Authors criticize decision to edit Roald Dahl’s books

Authors criticize decision to edit Roald Dahl’s books

Authors criticize decision to edit Roald Dahl’s children’s books to be more inclusive

Salman Rushdie and more slam publisher Penguin Random House for altering the classic books.

Sydney Bucksbaum

Many authors are coming forward to criticize publisher Penguin Random House for the decision to edit Roald Dahl‘s children’s books to be more inclusive.

Many of the late author’s classic books — including Charlie and the Chocolate Factory, James and the Giant Peach, The BFG, and more — have been altered, with hundreds of references to body weight, gender, and race updated to modern standards. According to the Wall Street Journal, references to Augustus Gloop in Charlie and the Chocolate Factory have been changed from “enormously fat” to just “enormous,” The Cloud Men in James and the Giant Peach are now Cloud People, The BFG‘s giants now eat “people” instead of “men, women and children,” and Matilda‘s titular character now reads Jane Austen instead of Rudyard Kipling. Other changes include the deletion of words “fat,” “ugly,” “black,” “white,” as well as any references to mental illness as “mad” or “crazy,” and references to specific genders, in an effort to be less offensive for contemporary readers.

Charlie and the Chocolate Factory, Matilda

Credit: Penguin Random House (2)

In the most recent editions of the books, the publisher has added a disclaimer on the copyright page that says, “Words matter. The wonderful words of Roald Dahl can transport you to different worlds and introduce you to the most marvelous characters. This book was written many years ago, and so we regularly review the language to ensure that it can continue to be enjoyed by all today.” The edits were made by “sensitivity readers” from an organization called Inclusive Minds, “a collective for people who are passionate about inclusion, diversity, equality and accessibility in children’s literature, and are committed to changing the face of children’s books.”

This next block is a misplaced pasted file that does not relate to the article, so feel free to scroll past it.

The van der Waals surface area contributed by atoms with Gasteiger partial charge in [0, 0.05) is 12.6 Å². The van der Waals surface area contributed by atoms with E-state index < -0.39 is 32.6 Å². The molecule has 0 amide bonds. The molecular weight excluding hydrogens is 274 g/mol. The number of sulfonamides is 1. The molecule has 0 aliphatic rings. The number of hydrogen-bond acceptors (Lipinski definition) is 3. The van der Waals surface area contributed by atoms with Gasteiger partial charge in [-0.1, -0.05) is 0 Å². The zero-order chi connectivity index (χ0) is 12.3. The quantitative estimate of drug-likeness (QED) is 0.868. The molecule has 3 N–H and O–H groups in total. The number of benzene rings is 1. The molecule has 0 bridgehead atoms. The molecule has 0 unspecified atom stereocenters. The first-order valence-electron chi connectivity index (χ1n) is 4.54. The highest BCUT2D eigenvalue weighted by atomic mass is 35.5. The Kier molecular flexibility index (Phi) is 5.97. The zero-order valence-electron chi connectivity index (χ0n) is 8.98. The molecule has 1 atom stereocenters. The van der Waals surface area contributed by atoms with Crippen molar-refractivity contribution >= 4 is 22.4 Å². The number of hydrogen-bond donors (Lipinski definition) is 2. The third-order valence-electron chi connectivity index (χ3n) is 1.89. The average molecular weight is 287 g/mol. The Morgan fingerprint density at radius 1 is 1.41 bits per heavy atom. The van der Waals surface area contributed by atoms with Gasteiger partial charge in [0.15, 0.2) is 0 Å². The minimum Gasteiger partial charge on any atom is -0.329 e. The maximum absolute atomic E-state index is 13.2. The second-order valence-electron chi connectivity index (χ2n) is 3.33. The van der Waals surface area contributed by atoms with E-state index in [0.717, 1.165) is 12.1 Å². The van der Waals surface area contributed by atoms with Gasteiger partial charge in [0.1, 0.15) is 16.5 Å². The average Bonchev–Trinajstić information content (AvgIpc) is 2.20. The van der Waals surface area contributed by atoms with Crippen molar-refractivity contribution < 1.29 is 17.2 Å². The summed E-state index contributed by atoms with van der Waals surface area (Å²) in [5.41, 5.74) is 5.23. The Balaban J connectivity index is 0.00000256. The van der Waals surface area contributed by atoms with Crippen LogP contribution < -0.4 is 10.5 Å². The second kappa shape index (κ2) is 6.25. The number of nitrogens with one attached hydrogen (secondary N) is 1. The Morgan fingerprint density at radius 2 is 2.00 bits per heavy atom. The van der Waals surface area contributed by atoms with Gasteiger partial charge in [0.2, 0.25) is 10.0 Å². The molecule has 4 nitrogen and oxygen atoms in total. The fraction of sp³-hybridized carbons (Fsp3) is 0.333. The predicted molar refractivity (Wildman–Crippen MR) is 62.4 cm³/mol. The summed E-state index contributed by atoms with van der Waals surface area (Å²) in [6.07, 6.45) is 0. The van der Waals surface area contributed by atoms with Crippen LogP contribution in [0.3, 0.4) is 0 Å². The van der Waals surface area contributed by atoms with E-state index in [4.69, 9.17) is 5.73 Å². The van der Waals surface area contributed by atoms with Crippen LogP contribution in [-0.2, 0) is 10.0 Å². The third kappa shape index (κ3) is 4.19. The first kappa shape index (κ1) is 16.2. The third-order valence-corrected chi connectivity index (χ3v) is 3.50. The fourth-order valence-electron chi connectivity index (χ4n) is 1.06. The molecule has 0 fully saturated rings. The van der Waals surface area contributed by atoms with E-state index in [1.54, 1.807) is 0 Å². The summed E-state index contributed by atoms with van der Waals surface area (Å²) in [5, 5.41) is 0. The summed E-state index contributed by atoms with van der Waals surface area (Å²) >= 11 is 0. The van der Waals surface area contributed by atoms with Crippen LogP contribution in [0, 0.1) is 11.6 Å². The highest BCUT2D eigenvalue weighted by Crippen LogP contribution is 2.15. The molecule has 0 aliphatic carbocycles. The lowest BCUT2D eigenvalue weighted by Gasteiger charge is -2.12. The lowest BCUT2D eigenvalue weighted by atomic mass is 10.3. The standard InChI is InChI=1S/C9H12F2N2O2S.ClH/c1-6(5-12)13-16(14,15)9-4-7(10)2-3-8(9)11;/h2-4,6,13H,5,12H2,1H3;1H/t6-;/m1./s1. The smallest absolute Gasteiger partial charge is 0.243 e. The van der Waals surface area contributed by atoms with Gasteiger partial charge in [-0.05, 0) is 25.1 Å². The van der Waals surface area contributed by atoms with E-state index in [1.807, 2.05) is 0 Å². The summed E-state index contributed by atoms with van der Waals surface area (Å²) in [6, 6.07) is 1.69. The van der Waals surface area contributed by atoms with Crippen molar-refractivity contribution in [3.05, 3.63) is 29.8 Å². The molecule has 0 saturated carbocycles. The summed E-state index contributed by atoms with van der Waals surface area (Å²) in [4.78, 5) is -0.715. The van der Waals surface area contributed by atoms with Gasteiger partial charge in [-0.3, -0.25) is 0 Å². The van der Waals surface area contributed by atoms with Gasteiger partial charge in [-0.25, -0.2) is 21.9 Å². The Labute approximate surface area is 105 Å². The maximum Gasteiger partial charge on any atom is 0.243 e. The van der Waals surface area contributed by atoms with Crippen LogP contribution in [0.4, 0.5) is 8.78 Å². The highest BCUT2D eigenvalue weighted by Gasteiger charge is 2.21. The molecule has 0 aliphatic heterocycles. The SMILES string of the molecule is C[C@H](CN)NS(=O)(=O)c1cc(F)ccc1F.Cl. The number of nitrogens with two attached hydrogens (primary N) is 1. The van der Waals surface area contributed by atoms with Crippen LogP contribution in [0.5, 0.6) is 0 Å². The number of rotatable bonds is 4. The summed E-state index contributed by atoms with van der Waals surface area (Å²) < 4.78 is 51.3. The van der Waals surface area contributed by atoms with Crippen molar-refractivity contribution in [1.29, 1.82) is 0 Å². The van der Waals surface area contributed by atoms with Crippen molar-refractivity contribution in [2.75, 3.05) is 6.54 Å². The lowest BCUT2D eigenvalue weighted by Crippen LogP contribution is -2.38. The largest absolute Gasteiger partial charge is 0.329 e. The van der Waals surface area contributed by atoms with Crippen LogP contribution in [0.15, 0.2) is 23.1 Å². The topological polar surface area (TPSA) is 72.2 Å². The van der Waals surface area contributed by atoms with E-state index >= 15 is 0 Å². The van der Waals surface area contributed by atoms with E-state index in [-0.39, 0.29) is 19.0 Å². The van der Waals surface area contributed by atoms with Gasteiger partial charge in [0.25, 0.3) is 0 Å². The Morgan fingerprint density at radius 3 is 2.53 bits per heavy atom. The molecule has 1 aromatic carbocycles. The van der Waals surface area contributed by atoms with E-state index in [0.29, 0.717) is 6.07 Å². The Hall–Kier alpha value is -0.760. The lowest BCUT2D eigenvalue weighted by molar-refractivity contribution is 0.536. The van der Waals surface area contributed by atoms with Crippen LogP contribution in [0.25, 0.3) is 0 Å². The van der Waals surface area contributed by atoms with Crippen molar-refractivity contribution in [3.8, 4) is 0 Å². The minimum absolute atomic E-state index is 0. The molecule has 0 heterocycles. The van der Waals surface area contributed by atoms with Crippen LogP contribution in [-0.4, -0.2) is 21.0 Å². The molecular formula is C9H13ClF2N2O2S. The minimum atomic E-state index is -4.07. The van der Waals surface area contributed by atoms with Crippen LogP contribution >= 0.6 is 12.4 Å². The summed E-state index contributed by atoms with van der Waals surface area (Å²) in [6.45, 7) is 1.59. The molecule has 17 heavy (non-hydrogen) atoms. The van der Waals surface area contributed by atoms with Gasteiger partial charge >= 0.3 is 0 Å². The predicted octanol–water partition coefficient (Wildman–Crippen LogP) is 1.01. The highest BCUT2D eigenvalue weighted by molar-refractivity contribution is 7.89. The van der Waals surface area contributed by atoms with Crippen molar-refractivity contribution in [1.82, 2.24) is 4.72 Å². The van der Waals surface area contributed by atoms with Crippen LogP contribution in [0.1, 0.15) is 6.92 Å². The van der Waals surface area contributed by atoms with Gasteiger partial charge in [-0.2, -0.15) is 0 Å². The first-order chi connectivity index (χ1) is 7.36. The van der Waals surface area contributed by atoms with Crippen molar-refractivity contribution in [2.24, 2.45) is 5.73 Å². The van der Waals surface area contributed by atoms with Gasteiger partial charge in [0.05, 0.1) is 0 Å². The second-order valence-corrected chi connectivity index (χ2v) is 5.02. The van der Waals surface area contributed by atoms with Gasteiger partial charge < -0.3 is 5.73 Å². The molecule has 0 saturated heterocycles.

The updates to Dahl’s books immediately drew backlash from other authors. On Saturday, Salman Rushdie, who has dealt with his own works being censored and banned in many Islamic countries, said on Twitter, “Roald Dahl was no angel but this is absurd censorship. Puffin Books and the Dahl estate should be ashamed.” When another user replied that he “really didn’t need to qualify it with the ‘no angel’ part to satisfy the censorious left,” Rushdie responded, “He was a self confessed antisemite, with pronounced racist leanings, and he joined in the attack on me back in 1989… but thanks for telling me off for defending his work from the bowdlerizing Sensitivity Police.”

On Monday, bestselling author Philip Pullman appeared on the BBC Today show to point out how the original versions of Dahl’s books are already in schools, libraries, and children’s homes. “Are you going to round up all the books and cross them out with a big, black pen?” he said. “If Dahl offends us, let him go out of print.”  

This isn’t the first time Dahl’s books have been at the center of controversy. The author rewrote the characters of the Oompa Loompas in Charlie and the Chocolate Factory soon after it was published in the 1960s as they were originally Black slaves from “the African jungle.” More recently, Dahl’s family released an apology in 2020 for the writer’s anti-Semitism. “We hope that, just as he did at his best, at his absolute worst, Roald Dahl can help remind us of the lasting impact of words,” the statement on the Roald Dahl Story Company website says. 

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